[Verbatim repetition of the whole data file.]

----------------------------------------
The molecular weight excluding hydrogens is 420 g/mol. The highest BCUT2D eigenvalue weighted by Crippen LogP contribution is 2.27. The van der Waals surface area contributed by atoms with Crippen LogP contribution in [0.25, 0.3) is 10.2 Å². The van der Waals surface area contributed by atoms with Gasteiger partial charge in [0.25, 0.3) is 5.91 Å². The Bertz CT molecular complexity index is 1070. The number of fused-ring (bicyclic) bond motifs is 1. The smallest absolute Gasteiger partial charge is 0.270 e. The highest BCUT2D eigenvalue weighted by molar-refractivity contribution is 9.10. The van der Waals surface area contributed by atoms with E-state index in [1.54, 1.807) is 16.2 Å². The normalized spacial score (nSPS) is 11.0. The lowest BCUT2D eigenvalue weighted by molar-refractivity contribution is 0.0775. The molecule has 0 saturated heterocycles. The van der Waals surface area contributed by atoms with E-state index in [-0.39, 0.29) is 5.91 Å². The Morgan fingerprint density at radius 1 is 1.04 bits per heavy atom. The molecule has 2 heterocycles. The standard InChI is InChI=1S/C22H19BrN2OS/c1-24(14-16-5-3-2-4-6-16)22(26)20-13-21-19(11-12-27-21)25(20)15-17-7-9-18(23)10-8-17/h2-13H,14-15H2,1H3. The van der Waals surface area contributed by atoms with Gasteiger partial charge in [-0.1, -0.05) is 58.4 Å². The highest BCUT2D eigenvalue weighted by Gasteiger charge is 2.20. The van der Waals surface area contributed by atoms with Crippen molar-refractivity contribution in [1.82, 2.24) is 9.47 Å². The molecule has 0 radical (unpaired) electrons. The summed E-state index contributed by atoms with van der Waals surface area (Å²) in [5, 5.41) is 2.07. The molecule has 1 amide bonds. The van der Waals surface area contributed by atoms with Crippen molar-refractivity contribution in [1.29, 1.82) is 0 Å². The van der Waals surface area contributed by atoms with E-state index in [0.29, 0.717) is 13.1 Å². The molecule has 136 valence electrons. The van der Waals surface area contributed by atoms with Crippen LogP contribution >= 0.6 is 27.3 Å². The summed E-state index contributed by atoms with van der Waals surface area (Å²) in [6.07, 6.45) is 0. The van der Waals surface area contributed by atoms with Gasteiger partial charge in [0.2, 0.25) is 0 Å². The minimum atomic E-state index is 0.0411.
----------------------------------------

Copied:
The molecular weight excluding hydrogens is 420 g/mol. The highest BCUT2D eigenvalue weighted by Crippen LogP contribution is 2.27. The van der Waals surface area contributed by atoms with Crippen LogP contribution in [0.25, 0.3) is 10.2 Å². The van der Waals surface area contributed by atoms with Gasteiger partial charge in [0.25, 0.3) is 5.91 Å². The Bertz CT molecular complexity index is 1070. The number of fused-ring (bicyclic) bond motifs is 1. The smallest absolute Gasteiger partial charge is 0.270 e. The highest BCUT2D eigenvalue weighted by molar-refractivity contribution is 9.10. The van der Waals surface area contributed by atoms with E-state index in [1.54, 1.807) is 16.2 Å². The normalized spacial score (nSPS) is 11.0. The lowest BCUT2D eigenvalue weighted by molar-refractivity contribution is 0.0775. The molecule has 0 saturated heterocycles. The van der Waals surface area contributed by atoms with E-state index in [-0.39, 0.29) is 5.91 Å². The Morgan fingerprint density at radius 1 is 1.04 bits per heavy atom. The molecule has 2 heterocycles. The standard InChI is InChI=1S/C22H19BrN2OS/c1-24(14-16-5-3-2-4-6-16)22(26)20-13-21-19(11-12-27-21)25(20)15-17-7-9-18(23)10-8-17/h2-13H,14-15H2,1H3. The van der Waals surface area contributed by atoms with Gasteiger partial charge in [-0.1, -0.05) is 58.4 Å². The highest BCUT2D eigenvalue weighted by Gasteiger charge is 2.20. The van der Waals surface area contributed by atoms with Crippen molar-refractivity contribution in [1.82, 2.24) is 9.47 Å². The molecule has 0 radical (unpaired) electrons. The summed E-state index contributed by atoms with van der Waals surface area (Å²) in [5, 5.41) is 2.07. The molecule has 1 amide bonds. The van der Waals surface area contributed by atoms with Crippen molar-refractivity contribution in [1.29, 1.82) is 0 Å². The van der Waals surface area contributed by atoms with E-state index in [0.29, 0.717) is 13.1 Å². The molecule has 136 valence electrons. The van der Waals surface area contributed by atoms with Crippen LogP contribution >= 0.6 is 27.3 Å². The summed E-state index contributed by atoms with van der Waals surface area (Å²) in [6.07, 6.45) is 0. The van der Waals surface area contributed by atoms with Gasteiger partial charge in [0.2, 0.25) is 0 Å². The minimum atomic E-state index is 0.0411.